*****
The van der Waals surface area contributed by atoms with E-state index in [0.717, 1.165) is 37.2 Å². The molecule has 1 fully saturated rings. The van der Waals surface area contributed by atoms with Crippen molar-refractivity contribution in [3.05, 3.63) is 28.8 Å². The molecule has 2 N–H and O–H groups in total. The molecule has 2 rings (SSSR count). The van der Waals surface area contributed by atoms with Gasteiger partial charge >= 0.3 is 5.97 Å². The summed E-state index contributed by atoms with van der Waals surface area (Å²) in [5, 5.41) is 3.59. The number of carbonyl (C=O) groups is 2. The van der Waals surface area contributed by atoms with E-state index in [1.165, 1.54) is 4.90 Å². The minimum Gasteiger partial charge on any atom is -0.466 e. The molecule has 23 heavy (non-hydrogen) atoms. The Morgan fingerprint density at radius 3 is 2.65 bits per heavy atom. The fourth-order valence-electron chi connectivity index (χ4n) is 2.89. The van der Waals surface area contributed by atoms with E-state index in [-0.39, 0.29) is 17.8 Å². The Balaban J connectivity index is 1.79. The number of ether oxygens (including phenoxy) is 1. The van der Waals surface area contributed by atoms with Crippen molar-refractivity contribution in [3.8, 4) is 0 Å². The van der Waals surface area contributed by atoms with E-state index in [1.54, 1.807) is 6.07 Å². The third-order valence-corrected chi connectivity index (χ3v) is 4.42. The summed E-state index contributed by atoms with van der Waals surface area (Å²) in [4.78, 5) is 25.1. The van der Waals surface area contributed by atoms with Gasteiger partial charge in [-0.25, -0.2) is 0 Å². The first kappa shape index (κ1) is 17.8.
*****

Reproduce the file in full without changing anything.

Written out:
The van der Waals surface area contributed by atoms with E-state index in [0.717, 1.165) is 37.2 Å². The molecule has 1 fully saturated rings. The van der Waals surface area contributed by atoms with Crippen molar-refractivity contribution in [3.05, 3.63) is 28.8 Å². The molecule has 2 N–H and O–H groups in total. The molecule has 2 rings (SSSR count). The van der Waals surface area contributed by atoms with Gasteiger partial charge >= 0.3 is 5.97 Å². The summed E-state index contributed by atoms with van der Waals surface area (Å²) in [5, 5.41) is 3.59. The number of carbonyl (C=O) groups is 2. The van der Waals surface area contributed by atoms with E-state index in [1.165, 1.54) is 4.90 Å². The minimum Gasteiger partial charge on any atom is -0.466 e. The molecule has 23 heavy (non-hydrogen) atoms. The Morgan fingerprint density at radius 3 is 2.65 bits per heavy atom. The fourth-order valence-electron chi connectivity index (χ4n) is 2.89. The van der Waals surface area contributed by atoms with E-state index in [-0.39, 0.29) is 17.8 Å². The Balaban J connectivity index is 1.79. The number of ether oxygens (including phenoxy) is 1. The van der Waals surface area contributed by atoms with Crippen molar-refractivity contribution in [3.8, 4) is 0 Å². The van der Waals surface area contributed by atoms with E-state index in [1.54, 1.807) is 6.07 Å². The third-order valence-corrected chi connectivity index (χ3v) is 4.42. The summed E-state index contributed by atoms with van der Waals surface area (Å²) in [4.78, 5) is 25.1. The van der Waals surface area contributed by atoms with Gasteiger partial charge in [-0.25, -0.2) is 0 Å². The first kappa shape index (κ1) is 17.8.